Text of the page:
And when thirst or the need for liquid relaxants take over, your cheapest and most cultural option is a mug of bia hoi – mild and drinkable, freshly tapped beer that goes for around 30 cents.
Yes, it’s true; I love Saigon’s ridiculous traffic. Motorbikes buzz at all hours. At a busy intersection, watching them is like watching fireworks. Traffic lights and stop signs are rare so no one stops. Remarkably, accidents are equally rare. People slow down and weave through one another. They figure it out.
One of my favorite things to do during rush hour is grab a beer at a street-corner bar and watch the show. You’ll see families of four, five, even six, squeezed onto a single bike. And Saigonites balance more stuff on their motorcycles than I can squeeze in a car – cases upon cases of beverages, television sets, chairs, desks, ladders, huge panes of glass… one time, in a coastal town, I even saw a guy shouldering a small fishing boat that was balanced precariously on the back of his bike.
On my first visit, I swore I’d never ride a motorbike in traffic like this, but once I tried it, I was hooked. I zoom around town with friends, but if you haven’t met anyone yet, hop on a motorbike taxi. Twenty-thousand Vietnamese dong or one US dollar will get you an adrenaline-spiked ride within the city center. Two bucks delivers you to or from the airport. (And yes, there’s plenty of room for your luggage.)
Saigon is noisy and hectic. And herein lies the challenge to appreciating the city. You have to roll with it or it can drive you a little crazy. But embrace the energy and the city enthralls.
With the motorbikes (and an increasing number of cars) comes lots of honking – and that’s just the beginning of the noise pollution. Food sellers with loudspeakers roam the streets. Masseurs on bicycles advertise their services by shaking rattles. Western pop music blasts from bars with open storefronts. Rickshaw drivers shout for your attention. Add to that restaurant touts, wandering vendors hawking trinkets you don’t want, shoe shiners, big holes in the sidewalk, heat, humidity, and perhaps your own travel fatigue or jet lag – it is sensory overload. All of this – even the annoying parts – make Saigon an authentic carnival, a crazy city with a rapid pulse. Take a deep breath and let it engulf you. Absorb the humanity and be one with it. Smile at people you don’t feel like smiling at and watch what happens. The trick to loving Saigon is in savoring its chaos.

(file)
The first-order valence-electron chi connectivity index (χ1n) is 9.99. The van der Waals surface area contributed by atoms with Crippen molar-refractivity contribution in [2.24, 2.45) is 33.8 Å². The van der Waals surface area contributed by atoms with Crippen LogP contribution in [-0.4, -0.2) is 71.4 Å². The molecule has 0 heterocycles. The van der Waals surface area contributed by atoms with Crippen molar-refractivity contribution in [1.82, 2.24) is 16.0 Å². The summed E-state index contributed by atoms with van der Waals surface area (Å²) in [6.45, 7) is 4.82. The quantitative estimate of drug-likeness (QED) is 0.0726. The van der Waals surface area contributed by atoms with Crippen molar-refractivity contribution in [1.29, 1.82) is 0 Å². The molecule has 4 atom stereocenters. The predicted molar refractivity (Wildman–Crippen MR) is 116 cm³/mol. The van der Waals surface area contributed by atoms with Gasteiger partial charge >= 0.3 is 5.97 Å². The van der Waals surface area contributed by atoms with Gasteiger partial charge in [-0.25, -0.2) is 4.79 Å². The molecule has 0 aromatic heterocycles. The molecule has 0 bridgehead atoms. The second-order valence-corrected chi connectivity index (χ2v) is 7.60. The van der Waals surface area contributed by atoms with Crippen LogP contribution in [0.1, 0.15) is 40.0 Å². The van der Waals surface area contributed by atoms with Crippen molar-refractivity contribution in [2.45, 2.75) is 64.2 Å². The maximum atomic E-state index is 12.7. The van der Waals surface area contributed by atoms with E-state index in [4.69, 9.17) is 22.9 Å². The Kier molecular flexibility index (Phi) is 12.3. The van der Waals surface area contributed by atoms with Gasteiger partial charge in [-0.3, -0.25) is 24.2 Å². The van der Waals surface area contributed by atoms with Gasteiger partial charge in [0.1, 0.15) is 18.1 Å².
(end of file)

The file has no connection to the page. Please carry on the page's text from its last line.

Saigon has a couple of worthwhile tourist attractions, but they aren’t the reason I keep returning. Maybe I got lucky in finding close friends here as quickly as I did, but even if I hadn’t, I’m pretty sure I’d still be flying in for my seventh trip. It’s a phenomenal city to do nothing in – to simply hang out, and people-watch, and exist.
When my friends aren’t around, I spend many hours wandering aimlessly among buildings of random height that stand like giant, multi-colored houses of cards. I never get bored. There’s something new to see every few feet – even on streets I’ve covered many times prior.
So the best thing to do when you’re in Saigon? Take in the sights if they interest you – but also allow more time than you think you’ll need for doing “nothing.” Get lost, sit in a café, or hop on a motorbike and soak in the energy of this scintillating city.
I keep coming back here to hang out, to recharge my mental batteries, to see friends, and to feel exceptionally, blissfully alive.
[Ahem… let’s not sugar-coat things, however. Street touts, con artists and other hassles? Sure they exist. And they’re easy to deal with. I’ll cover that side of Saigon survival in another article coming soon.]